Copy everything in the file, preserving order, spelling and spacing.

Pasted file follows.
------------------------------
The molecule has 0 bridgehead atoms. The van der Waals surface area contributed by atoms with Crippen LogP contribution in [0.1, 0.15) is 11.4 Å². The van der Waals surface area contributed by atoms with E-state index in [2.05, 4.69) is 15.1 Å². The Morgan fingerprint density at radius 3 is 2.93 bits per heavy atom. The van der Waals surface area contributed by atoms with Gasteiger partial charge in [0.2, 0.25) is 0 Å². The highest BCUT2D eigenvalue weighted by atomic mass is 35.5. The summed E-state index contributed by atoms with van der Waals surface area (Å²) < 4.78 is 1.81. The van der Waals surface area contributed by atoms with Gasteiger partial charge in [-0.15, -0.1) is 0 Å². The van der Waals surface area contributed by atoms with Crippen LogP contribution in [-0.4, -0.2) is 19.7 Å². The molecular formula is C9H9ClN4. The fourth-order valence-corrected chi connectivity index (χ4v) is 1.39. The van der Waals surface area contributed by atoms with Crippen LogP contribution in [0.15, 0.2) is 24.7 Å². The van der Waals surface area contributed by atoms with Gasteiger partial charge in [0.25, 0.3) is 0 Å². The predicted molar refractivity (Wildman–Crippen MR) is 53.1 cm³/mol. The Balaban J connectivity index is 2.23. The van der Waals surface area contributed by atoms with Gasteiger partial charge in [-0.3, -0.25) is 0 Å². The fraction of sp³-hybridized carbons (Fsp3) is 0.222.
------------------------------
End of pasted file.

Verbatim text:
The molecule has 0 bridgehead atoms. The van der Waals surface area contributed by atoms with Crippen LogP contribution in [0.1, 0.15) is 11.4 Å². The van der Waals surface area contributed by atoms with E-state index in [2.05, 4.69) is 15.1 Å². The Morgan fingerprint density at radius 3 is 2.93 bits per heavy atom. The van der Waals surface area contributed by atoms with Gasteiger partial charge in [0.2, 0.25) is 0 Å². The highest BCUT2D eigenvalue weighted by atomic mass is 35.5. The summed E-state index contributed by atoms with van der Waals surface area (Å²) < 4.78 is 1.81. The van der Waals surface area contributed by atoms with Gasteiger partial charge in [-0.15, -0.1) is 0 Å². The van der Waals surface area contributed by atoms with Crippen LogP contribution in [-0.4, -0.2) is 19.7 Å². The molecular formula is C9H9ClN4. The fourth-order valence-corrected chi connectivity index (χ4v) is 1.39. The van der Waals surface area contributed by atoms with Crippen LogP contribution in [0.15, 0.2) is 24.7 Å². The van der Waals surface area contributed by atoms with Gasteiger partial charge in [0.25, 0.3) is 0 Å². The predicted molar refractivity (Wildman–Crippen MR) is 53.1 cm³/mol. The Balaban J connectivity index is 2.23. The van der Waals surface area contributed by atoms with Gasteiger partial charge in [-0.3, -0.25) is 0 Å². The fraction of sp³-hybridized carbons (Fsp3) is 0.222.